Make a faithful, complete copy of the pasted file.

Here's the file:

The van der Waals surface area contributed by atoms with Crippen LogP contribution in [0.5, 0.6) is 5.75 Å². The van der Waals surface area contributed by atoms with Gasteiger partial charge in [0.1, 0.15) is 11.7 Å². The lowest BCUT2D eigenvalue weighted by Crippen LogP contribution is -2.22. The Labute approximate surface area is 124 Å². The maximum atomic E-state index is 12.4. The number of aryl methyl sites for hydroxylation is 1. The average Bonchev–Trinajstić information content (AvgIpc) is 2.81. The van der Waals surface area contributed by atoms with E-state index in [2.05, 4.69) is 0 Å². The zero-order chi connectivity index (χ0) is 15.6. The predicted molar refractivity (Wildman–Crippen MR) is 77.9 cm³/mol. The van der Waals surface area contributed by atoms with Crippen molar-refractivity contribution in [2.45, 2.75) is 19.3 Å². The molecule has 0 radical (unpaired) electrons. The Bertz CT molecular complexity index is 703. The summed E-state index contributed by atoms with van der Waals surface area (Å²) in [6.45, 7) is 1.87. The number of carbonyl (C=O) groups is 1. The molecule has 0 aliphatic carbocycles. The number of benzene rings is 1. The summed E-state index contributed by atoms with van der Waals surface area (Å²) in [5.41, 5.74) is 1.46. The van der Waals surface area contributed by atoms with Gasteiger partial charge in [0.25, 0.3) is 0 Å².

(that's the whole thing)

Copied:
The van der Waals surface area contributed by atoms with Crippen LogP contribution in [0.5, 0.6) is 5.75 Å². The van der Waals surface area contributed by atoms with Gasteiger partial charge in [0.1, 0.15) is 11.7 Å². The lowest BCUT2D eigenvalue weighted by Crippen LogP contribution is -2.22. The Labute approximate surface area is 124 Å². The maximum atomic E-state index is 12.4. The number of aryl methyl sites for hydroxylation is 1. The average Bonchev–Trinajstić information content (AvgIpc) is 2.81. The van der Waals surface area contributed by atoms with E-state index in [2.05, 4.69) is 0 Å². The zero-order chi connectivity index (χ0) is 15.6. The predicted molar refractivity (Wildman–Crippen MR) is 77.9 cm³/mol. The van der Waals surface area contributed by atoms with Crippen molar-refractivity contribution in [2.45, 2.75) is 19.3 Å². The molecule has 0 radical (unpaired) electrons. The Bertz CT molecular complexity index is 703. The summed E-state index contributed by atoms with van der Waals surface area (Å²) in [6.45, 7) is 1.87. The number of carbonyl (C=O) groups is 1. The molecule has 0 aliphatic carbocycles. The number of benzene rings is 1. The summed E-state index contributed by atoms with van der Waals surface area (Å²) in [5.41, 5.74) is 1.46. The van der Waals surface area contributed by atoms with Gasteiger partial charge in [0.25, 0.3) is 0 Å².